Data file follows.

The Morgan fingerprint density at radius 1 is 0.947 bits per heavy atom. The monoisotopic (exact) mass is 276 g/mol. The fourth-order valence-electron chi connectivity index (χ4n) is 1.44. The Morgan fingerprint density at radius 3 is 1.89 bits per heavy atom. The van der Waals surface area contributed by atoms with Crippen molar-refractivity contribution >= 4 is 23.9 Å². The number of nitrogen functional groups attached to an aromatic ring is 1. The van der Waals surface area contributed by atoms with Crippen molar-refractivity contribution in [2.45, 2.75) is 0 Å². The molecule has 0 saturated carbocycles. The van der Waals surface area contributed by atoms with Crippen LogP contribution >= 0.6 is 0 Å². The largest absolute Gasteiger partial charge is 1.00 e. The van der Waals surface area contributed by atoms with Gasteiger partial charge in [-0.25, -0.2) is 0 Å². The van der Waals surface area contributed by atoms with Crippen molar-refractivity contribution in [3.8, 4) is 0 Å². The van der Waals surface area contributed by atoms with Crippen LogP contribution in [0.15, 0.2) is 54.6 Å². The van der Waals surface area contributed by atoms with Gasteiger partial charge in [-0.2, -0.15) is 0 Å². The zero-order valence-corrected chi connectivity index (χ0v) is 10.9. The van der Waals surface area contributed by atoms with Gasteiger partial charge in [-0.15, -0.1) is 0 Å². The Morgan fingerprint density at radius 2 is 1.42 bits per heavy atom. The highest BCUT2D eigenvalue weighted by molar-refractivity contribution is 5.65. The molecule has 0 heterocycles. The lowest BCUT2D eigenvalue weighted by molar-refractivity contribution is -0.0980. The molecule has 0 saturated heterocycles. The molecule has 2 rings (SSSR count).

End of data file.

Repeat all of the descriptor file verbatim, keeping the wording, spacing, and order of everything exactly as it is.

The Morgan fingerprint density at radius 1 is 0.947 bits per heavy atom. The monoisotopic (exact) mass is 276 g/mol. The fourth-order valence-electron chi connectivity index (χ4n) is 1.44. The Morgan fingerprint density at radius 3 is 1.89 bits per heavy atom. The van der Waals surface area contributed by atoms with Crippen molar-refractivity contribution >= 4 is 23.9 Å². The number of nitrogen functional groups attached to an aromatic ring is 1. The van der Waals surface area contributed by atoms with Crippen molar-refractivity contribution in [2.45, 2.75) is 0 Å². The molecule has 0 saturated carbocycles. The van der Waals surface area contributed by atoms with Crippen LogP contribution >= 0.6 is 0 Å². The largest absolute Gasteiger partial charge is 1.00 e. The van der Waals surface area contributed by atoms with Gasteiger partial charge in [-0.25, -0.2) is 0 Å². The van der Waals surface area contributed by atoms with Crippen molar-refractivity contribution in [3.8, 4) is 0 Å². The van der Waals surface area contributed by atoms with Crippen LogP contribution in [0.15, 0.2) is 54.6 Å². The van der Waals surface area contributed by atoms with Gasteiger partial charge in [-0.2, -0.15) is 0 Å². The zero-order valence-corrected chi connectivity index (χ0v) is 10.9. The van der Waals surface area contributed by atoms with Gasteiger partial charge in [-0.15, -0.1) is 0 Å². The Morgan fingerprint density at radius 2 is 1.42 bits per heavy atom. The highest BCUT2D eigenvalue weighted by molar-refractivity contribution is 5.65. The molecule has 0 heterocycles. The lowest BCUT2D eigenvalue weighted by molar-refractivity contribution is -0.0980. The molecule has 0 saturated heterocycles. The molecule has 2 rings (SSSR count).